Despite having the opposite effect, these incidents overtly functioned to distance the individual white body from their racist collective– an impossible, and disingenuous feat given the racial climate that defines America. It is this racial climate that predisposes any antiracist effort to inevitably help not hinder white supremacy.
Flash forward to this past semester. The setting is a writing course at a private university in New York City. To introduce a unit on critical queries I play Jadakiss’s “Why?” I am sure to play the clean version because as a black female on a journey to conscious, I have no place for expletives in my life let alone my classroom. Yet despite my efforts, when prompted to respond to a question in the song, a white female student stated “Why N*ggas can’t get no job?” despite the version played in class that stated “Why brothers can’t get no job?”
To which I responded “what did you say?”
She then proceeded to repeat the sentence and epithet. Every student in the class looked down. But, the worst is yet to come. When confronted about her word use she became combative and argumentative. This is the issue with the n word.
Is it an issue that white people use the n word? Yes. But this is not racism. It seems an essential component of oppression to preoccupy the oppressed with branches of racism and not the roots. Take for example the often unpleasant white and foreign businessmen that dominate black communities throughout America. Is it a problem that they are often unpleasant? Yes. Is this racist? No.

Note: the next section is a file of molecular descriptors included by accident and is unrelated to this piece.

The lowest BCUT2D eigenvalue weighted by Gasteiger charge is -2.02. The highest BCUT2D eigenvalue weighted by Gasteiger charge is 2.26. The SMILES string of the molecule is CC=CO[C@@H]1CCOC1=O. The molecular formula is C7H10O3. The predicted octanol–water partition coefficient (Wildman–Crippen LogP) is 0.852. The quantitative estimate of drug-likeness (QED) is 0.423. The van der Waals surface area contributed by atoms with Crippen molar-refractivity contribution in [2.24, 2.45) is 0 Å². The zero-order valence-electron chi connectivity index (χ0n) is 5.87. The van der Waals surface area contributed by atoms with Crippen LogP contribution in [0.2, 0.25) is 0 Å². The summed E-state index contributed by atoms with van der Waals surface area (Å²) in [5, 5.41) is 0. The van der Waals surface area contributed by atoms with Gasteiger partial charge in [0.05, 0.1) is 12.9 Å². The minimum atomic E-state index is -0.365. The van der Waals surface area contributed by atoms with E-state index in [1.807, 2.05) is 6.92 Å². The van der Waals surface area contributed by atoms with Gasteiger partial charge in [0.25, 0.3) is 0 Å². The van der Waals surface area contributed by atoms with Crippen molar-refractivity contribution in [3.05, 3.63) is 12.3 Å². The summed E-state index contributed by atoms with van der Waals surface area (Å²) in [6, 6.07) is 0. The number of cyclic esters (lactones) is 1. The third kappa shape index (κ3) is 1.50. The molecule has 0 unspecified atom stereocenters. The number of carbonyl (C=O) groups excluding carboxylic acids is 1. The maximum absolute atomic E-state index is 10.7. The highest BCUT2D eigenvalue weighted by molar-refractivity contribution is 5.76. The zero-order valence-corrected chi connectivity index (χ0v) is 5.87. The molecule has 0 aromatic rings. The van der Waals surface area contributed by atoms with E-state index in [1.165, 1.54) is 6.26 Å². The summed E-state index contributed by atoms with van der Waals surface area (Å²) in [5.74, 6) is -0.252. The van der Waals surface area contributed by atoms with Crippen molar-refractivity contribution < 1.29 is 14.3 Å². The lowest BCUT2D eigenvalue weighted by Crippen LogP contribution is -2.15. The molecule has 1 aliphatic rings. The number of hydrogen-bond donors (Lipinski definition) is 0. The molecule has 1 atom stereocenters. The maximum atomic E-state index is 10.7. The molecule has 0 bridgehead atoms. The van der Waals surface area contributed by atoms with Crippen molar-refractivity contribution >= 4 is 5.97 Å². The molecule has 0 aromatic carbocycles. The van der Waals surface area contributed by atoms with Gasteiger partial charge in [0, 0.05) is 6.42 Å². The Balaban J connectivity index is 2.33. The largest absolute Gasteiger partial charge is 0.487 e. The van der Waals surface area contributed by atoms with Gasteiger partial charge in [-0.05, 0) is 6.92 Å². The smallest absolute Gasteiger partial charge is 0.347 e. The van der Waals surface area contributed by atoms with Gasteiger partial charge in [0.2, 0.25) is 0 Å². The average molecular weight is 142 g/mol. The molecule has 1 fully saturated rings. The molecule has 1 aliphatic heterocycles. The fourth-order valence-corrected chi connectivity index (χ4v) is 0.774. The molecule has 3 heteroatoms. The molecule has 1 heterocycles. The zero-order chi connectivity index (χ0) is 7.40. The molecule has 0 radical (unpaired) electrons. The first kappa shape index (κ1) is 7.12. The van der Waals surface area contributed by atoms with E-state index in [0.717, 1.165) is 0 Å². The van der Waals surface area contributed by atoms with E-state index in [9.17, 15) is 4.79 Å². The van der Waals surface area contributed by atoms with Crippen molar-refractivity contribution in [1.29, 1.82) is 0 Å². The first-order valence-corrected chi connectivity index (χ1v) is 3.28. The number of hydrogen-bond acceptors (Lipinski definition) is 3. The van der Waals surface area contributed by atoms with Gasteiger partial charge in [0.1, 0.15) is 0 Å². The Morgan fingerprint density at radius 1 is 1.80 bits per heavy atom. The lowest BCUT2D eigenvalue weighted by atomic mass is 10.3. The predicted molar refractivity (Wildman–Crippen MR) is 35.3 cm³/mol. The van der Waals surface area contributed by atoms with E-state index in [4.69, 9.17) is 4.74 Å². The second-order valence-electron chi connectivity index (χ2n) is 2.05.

It is racist that the white and non-black foreigner monopolizes black economy—taking our money out of our communities. It is racist that the American system is designed to prevent black business ownership. Racism is the systemic action and language seen in the Constitution and Declaration of Independence. It is the societal hierarchy white people observe in every aspect of western culture. Using the n word is yet another means for white people to assume their acquired hierarchy over black bodies. This student used the n word in the classroom of a black female instructor and fought for the right to use a racially offensive term–that’s racism. Bill Maher illustrated a similar dynamic in his use of the n-word Friday evening.
Bill Maher welcomed guest Senator Ben Sasse on his HBO show “Real Time” in which the pair joked about the fields of Nebraska. When invited to “work the fields” by Sasse, Maher responded “I’m a house n*gger” to a reserved laughter from his audience, to which he expressed his gratitude.